Monday, March 26, 2012

Reflections from the Well

On Writing Craft, Creativity & Inspiration

by Alexander Slagg

When Is the End Really the End?

When is a writing project done? That question resides in the lofty realm of other open-ended great questions: How did the universe begin? What’s the sound of one hand clapping? Who’s buried in Grant’s Tomb? No one seems to have a firm answer. I believe that’s because it varies from writer to writer, from project to project.

In my experience, asking this question typically elicits a perverse response. Experienced writers with a few projects under their belts delight in upping the amount of work required before a project is “done.”

“You need to do at least seven drafts of that 2,000-word travel article.” “Every line in that poem should be rewritten at least five times before showing it to anyone.” “Throw out that 70-page script you’ve labored over for a year and rewrite it from memory, so you only keep the parts that work.”

To the uninitiated, this kind of advice seems to say: Don’t bother. You can’t possibly climb the mountain that’s required to reach the peak that I’m at.

Wow—thanks for nothing!

The difficulty in answering this question has to do with the nature of art and creativity. There’s a great parallel between writing and crafting a marble statue. You start with a block of marble, start chipping away large chunks of stone until you have a rough form, and then you begin carving out smaller and smaller details. You’re done when the physical object you’ve crafted resembles the sculpture that your imagination has envisioned. Similarly, you’re done with a writing project when it resembles the glowing image residing in the corner of your imagination.

Oh, I know, that’s an overly simplistic answer. But it certainly sounds more doable than “when you finish umpteenth number of drafts.” Every creative project brings its own challenges and goals, and therefore operates on its own unique timeline. Paul McCartney wrote the entire melody for “Yesterday” in one sitting at the piano following a dream. Other projects follow the Leonardo da Vinci maxim: “Art is never finished, only abandoned.”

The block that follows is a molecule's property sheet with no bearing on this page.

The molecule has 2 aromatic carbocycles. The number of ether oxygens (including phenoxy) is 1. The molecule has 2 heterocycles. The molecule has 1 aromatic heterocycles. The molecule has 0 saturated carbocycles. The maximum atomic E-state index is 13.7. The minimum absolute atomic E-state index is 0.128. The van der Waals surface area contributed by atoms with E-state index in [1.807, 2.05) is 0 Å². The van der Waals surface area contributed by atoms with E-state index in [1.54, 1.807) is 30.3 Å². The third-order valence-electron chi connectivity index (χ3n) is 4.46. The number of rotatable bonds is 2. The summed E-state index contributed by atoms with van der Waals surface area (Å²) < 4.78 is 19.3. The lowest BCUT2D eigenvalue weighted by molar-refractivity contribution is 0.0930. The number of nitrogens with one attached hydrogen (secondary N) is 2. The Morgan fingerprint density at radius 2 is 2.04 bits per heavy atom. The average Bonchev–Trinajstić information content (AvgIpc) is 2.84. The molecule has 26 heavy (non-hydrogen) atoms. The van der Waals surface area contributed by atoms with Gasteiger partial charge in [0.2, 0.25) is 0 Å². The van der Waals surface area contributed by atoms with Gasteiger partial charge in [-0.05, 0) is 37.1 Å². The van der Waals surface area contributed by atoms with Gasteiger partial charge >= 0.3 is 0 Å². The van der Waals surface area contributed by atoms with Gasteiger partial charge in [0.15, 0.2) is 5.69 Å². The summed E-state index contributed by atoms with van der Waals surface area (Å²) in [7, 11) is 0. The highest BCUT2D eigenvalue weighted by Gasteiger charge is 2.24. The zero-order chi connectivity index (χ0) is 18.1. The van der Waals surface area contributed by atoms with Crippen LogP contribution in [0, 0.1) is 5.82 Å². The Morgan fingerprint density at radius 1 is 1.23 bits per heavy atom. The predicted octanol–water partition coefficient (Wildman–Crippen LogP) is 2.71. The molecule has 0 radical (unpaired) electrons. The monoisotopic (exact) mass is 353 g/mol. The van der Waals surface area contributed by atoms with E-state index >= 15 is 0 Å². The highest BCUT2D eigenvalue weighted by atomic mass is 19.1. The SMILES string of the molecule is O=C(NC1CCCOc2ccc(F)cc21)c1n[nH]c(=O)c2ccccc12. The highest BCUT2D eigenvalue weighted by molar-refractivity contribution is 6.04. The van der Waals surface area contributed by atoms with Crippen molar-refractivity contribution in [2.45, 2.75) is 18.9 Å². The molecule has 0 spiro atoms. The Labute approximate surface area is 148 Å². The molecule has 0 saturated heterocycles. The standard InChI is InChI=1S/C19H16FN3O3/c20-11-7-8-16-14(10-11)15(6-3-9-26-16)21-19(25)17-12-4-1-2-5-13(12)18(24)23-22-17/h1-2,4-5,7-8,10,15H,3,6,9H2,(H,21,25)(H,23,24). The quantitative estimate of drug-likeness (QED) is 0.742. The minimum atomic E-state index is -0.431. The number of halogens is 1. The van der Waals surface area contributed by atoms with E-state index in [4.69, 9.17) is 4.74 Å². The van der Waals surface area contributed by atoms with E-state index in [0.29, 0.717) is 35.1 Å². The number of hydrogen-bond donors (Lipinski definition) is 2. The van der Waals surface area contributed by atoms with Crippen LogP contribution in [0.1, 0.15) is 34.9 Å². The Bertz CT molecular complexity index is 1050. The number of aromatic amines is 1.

The more skilled and practiced you are at the craft of writing, the sculpting of an idea into the form you imagine, the quicker and easier you will “finish” a project. Do the work that needs to happen to bring that idea as close to what you imagined as possible. Trust in your intuition to know when that writing project is done, rather than some outside authority that lacks the intimacy that you have with your work and process.

And there’s nothing simplistic or easy about the craft of writing. Fully fleshing out an idea on paper is tedious, complicated work. Keeping to a writing schedule requires sacrifice. Knowing what rules to follow and which ones to break requires book-reading knowledge that only comes from years of reading.

Keeping track of progress in revising the numerous smaller parts of the whole project requires prodigious concentration. Combing the same line over and over, your eyes twitching two inches from the page, does not conjure up the stereotype of the successful writer commanding attention at a dinner party, scotch in one hand while tossing off bon mots with the other. It brings to mind minimum wage labor (which for most writers, it is).

You may indeed write 17 drafts of that story, but you’ll be doing it because that’s what the story requires, not because someone told you that was the threshold for “finishing” it. And your progress and esteem will remain in your own hands, where they belong.

Touching on various aspects of the writing process, Reflections from the Well is more than a rote column, it’s a literary lounge where writers and other creators are invited to share their own experiences. Share your comments with Alex for possible inclusion on the LWN blog or in his next reflection at